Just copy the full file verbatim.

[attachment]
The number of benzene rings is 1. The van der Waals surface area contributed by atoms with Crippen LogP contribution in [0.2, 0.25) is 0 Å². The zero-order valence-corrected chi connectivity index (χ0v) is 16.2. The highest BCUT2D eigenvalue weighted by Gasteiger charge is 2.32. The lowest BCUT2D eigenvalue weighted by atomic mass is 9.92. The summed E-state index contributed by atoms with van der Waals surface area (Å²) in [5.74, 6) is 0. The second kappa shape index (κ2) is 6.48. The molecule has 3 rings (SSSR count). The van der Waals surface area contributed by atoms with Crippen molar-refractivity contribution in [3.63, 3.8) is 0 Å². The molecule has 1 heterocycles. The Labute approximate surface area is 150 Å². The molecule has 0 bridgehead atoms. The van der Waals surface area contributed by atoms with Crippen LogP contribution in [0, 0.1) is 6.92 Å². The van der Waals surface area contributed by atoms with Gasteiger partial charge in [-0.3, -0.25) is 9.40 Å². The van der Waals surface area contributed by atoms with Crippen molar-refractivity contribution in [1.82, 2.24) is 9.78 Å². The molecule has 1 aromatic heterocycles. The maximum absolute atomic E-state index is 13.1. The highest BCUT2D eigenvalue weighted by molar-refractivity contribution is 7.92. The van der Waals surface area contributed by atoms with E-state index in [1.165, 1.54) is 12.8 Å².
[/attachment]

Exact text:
The number of benzene rings is 1. The van der Waals surface area contributed by atoms with Crippen LogP contribution in [0.2, 0.25) is 0 Å². The zero-order valence-corrected chi connectivity index (χ0v) is 16.2. The highest BCUT2D eigenvalue weighted by Gasteiger charge is 2.32. The lowest BCUT2D eigenvalue weighted by atomic mass is 9.92. The summed E-state index contributed by atoms with van der Waals surface area (Å²) in [5.74, 6) is 0. The second kappa shape index (κ2) is 6.48. The molecule has 3 rings (SSSR count). The van der Waals surface area contributed by atoms with Crippen molar-refractivity contribution in [3.63, 3.8) is 0 Å². The molecule has 1 heterocycles. The Labute approximate surface area is 150 Å². The molecule has 0 bridgehead atoms. The van der Waals surface area contributed by atoms with Crippen LogP contribution in [0, 0.1) is 6.92 Å². The van der Waals surface area contributed by atoms with Gasteiger partial charge in [-0.3, -0.25) is 9.40 Å². The van der Waals surface area contributed by atoms with Crippen molar-refractivity contribution in [1.82, 2.24) is 9.78 Å². The molecule has 1 aromatic heterocycles. The maximum absolute atomic E-state index is 13.1. The highest BCUT2D eigenvalue weighted by molar-refractivity contribution is 7.92. The van der Waals surface area contributed by atoms with E-state index in [1.165, 1.54) is 12.8 Å².